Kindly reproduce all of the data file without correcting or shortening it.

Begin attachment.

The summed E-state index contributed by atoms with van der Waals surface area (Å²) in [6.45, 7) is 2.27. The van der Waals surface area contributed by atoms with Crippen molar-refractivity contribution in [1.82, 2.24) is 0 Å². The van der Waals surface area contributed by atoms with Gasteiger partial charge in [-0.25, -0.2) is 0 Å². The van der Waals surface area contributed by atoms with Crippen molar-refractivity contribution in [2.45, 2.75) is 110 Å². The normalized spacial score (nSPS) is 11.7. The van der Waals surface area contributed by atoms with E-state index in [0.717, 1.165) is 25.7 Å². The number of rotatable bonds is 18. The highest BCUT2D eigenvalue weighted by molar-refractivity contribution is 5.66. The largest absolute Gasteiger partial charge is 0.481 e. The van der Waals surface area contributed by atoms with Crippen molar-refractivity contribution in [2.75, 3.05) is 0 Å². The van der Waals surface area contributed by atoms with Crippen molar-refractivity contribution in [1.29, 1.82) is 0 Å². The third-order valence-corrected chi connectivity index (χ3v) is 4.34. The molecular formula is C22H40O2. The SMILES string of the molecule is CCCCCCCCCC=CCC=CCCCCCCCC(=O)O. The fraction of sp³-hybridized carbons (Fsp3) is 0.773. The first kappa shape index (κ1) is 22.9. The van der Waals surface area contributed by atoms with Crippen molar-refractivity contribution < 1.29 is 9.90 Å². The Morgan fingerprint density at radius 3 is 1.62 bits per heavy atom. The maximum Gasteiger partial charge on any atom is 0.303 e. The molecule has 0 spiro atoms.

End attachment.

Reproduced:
The summed E-state index contributed by atoms with van der Waals surface area (Å²) in [6.45, 7) is 2.27. The van der Waals surface area contributed by atoms with Crippen molar-refractivity contribution in [1.82, 2.24) is 0 Å². The van der Waals surface area contributed by atoms with Gasteiger partial charge in [-0.25, -0.2) is 0 Å². The van der Waals surface area contributed by atoms with Crippen molar-refractivity contribution in [2.45, 2.75) is 110 Å². The normalized spacial score (nSPS) is 11.7. The van der Waals surface area contributed by atoms with E-state index in [0.717, 1.165) is 25.7 Å². The number of rotatable bonds is 18. The highest BCUT2D eigenvalue weighted by molar-refractivity contribution is 5.66. The largest absolute Gasteiger partial charge is 0.481 e. The van der Waals surface area contributed by atoms with Crippen molar-refractivity contribution in [2.75, 3.05) is 0 Å². The van der Waals surface area contributed by atoms with Crippen molar-refractivity contribution in [1.29, 1.82) is 0 Å². The third-order valence-corrected chi connectivity index (χ3v) is 4.34. The molecular formula is C22H40O2. The SMILES string of the molecule is CCCCCCCCCC=CCC=CCCCCCCCC(=O)O. The fraction of sp³-hybridized carbons (Fsp3) is 0.773. The first kappa shape index (κ1) is 22.9. The van der Waals surface area contributed by atoms with Crippen molar-refractivity contribution < 1.29 is 9.90 Å². The Morgan fingerprint density at radius 3 is 1.62 bits per heavy atom. The maximum Gasteiger partial charge on any atom is 0.303 e. The molecule has 0 spiro atoms.